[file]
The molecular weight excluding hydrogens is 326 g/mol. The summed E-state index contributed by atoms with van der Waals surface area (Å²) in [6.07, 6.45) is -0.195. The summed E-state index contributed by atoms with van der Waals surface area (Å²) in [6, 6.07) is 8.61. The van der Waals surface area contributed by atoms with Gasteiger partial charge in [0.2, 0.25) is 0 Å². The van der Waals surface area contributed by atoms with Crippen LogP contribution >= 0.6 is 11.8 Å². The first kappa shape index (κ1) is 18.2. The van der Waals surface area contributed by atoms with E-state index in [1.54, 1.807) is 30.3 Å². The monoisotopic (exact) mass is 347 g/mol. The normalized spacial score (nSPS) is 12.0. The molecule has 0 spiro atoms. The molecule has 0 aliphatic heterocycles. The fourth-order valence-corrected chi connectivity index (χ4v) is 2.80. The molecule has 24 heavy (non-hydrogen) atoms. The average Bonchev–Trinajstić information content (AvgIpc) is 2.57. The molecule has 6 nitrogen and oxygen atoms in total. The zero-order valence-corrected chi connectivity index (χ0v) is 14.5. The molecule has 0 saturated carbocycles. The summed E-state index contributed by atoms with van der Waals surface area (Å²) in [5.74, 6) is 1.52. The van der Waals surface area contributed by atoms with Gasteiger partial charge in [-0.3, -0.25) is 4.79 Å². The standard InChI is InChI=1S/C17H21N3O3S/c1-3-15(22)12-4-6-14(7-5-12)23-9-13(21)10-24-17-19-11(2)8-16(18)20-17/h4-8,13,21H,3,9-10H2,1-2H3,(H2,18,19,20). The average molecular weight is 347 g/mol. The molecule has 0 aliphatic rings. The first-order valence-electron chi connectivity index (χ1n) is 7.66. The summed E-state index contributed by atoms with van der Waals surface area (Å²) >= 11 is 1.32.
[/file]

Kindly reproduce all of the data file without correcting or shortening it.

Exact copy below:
The molecular weight excluding hydrogens is 326 g/mol. The summed E-state index contributed by atoms with van der Waals surface area (Å²) in [6.07, 6.45) is -0.195. The summed E-state index contributed by atoms with van der Waals surface area (Å²) in [6, 6.07) is 8.61. The van der Waals surface area contributed by atoms with Gasteiger partial charge in [0.2, 0.25) is 0 Å². The van der Waals surface area contributed by atoms with Crippen LogP contribution >= 0.6 is 11.8 Å². The first kappa shape index (κ1) is 18.2. The van der Waals surface area contributed by atoms with E-state index in [1.54, 1.807) is 30.3 Å². The monoisotopic (exact) mass is 347 g/mol. The normalized spacial score (nSPS) is 12.0. The molecule has 0 spiro atoms. The molecule has 0 aliphatic heterocycles. The fourth-order valence-corrected chi connectivity index (χ4v) is 2.80. The molecule has 24 heavy (non-hydrogen) atoms. The average Bonchev–Trinajstić information content (AvgIpc) is 2.57. The molecule has 6 nitrogen and oxygen atoms in total. The zero-order valence-corrected chi connectivity index (χ0v) is 14.5. The molecule has 0 saturated carbocycles. The summed E-state index contributed by atoms with van der Waals surface area (Å²) in [5.74, 6) is 1.52. The van der Waals surface area contributed by atoms with Gasteiger partial charge in [-0.3, -0.25) is 4.79 Å². The standard InChI is InChI=1S/C17H21N3O3S/c1-3-15(22)12-4-6-14(7-5-12)23-9-13(21)10-24-17-19-11(2)8-16(18)20-17/h4-8,13,21H,3,9-10H2,1-2H3,(H2,18,19,20). The average molecular weight is 347 g/mol. The molecule has 0 aliphatic rings. The first-order valence-electron chi connectivity index (χ1n) is 7.66. The summed E-state index contributed by atoms with van der Waals surface area (Å²) >= 11 is 1.32.